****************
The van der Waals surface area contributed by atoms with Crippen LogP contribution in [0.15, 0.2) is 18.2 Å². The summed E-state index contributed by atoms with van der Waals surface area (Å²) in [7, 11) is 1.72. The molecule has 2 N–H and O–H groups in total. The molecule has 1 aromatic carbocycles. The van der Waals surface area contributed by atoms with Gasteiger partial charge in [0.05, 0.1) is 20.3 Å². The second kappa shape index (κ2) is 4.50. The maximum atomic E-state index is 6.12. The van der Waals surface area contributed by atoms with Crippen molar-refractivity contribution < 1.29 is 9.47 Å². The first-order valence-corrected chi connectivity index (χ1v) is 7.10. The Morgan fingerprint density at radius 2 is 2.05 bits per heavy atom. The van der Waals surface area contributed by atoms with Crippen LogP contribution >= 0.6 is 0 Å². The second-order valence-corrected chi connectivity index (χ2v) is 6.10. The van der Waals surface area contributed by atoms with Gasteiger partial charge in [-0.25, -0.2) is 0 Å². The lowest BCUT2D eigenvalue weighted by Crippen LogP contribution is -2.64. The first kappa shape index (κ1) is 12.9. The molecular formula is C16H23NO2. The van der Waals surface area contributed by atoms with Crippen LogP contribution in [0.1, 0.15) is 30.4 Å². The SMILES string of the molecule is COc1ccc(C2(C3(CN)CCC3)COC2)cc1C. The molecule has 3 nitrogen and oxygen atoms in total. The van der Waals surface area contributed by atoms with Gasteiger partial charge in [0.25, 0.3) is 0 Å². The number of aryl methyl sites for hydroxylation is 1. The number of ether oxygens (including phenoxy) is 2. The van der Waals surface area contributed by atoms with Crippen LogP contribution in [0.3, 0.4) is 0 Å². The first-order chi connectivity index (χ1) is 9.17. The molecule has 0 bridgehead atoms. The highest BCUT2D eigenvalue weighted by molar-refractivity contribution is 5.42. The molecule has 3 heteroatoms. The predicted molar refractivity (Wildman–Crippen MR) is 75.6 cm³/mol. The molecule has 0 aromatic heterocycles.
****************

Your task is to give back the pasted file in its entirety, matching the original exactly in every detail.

The van der Waals surface area contributed by atoms with Crippen LogP contribution in [0.15, 0.2) is 18.2 Å². The summed E-state index contributed by atoms with van der Waals surface area (Å²) in [7, 11) is 1.72. The molecule has 2 N–H and O–H groups in total. The molecule has 1 aromatic carbocycles. The van der Waals surface area contributed by atoms with Gasteiger partial charge in [0.05, 0.1) is 20.3 Å². The second kappa shape index (κ2) is 4.50. The maximum atomic E-state index is 6.12. The van der Waals surface area contributed by atoms with Crippen molar-refractivity contribution < 1.29 is 9.47 Å². The first-order valence-corrected chi connectivity index (χ1v) is 7.10. The Morgan fingerprint density at radius 2 is 2.05 bits per heavy atom. The van der Waals surface area contributed by atoms with Crippen LogP contribution >= 0.6 is 0 Å². The second-order valence-corrected chi connectivity index (χ2v) is 6.10. The van der Waals surface area contributed by atoms with Gasteiger partial charge in [-0.25, -0.2) is 0 Å². The lowest BCUT2D eigenvalue weighted by Crippen LogP contribution is -2.64. The first kappa shape index (κ1) is 12.9. The molecular formula is C16H23NO2. The van der Waals surface area contributed by atoms with Crippen LogP contribution in [0.1, 0.15) is 30.4 Å². The SMILES string of the molecule is COc1ccc(C2(C3(CN)CCC3)COC2)cc1C. The molecule has 3 nitrogen and oxygen atoms in total. The van der Waals surface area contributed by atoms with Gasteiger partial charge in [0.25, 0.3) is 0 Å². The number of aryl methyl sites for hydroxylation is 1. The number of ether oxygens (including phenoxy) is 2. The van der Waals surface area contributed by atoms with Crippen LogP contribution in [0.3, 0.4) is 0 Å². The first-order chi connectivity index (χ1) is 9.17. The molecule has 0 bridgehead atoms. The highest BCUT2D eigenvalue weighted by molar-refractivity contribution is 5.42. The molecule has 3 heteroatoms. The predicted molar refractivity (Wildman–Crippen MR) is 75.6 cm³/mol. The molecule has 0 aromatic heterocycles.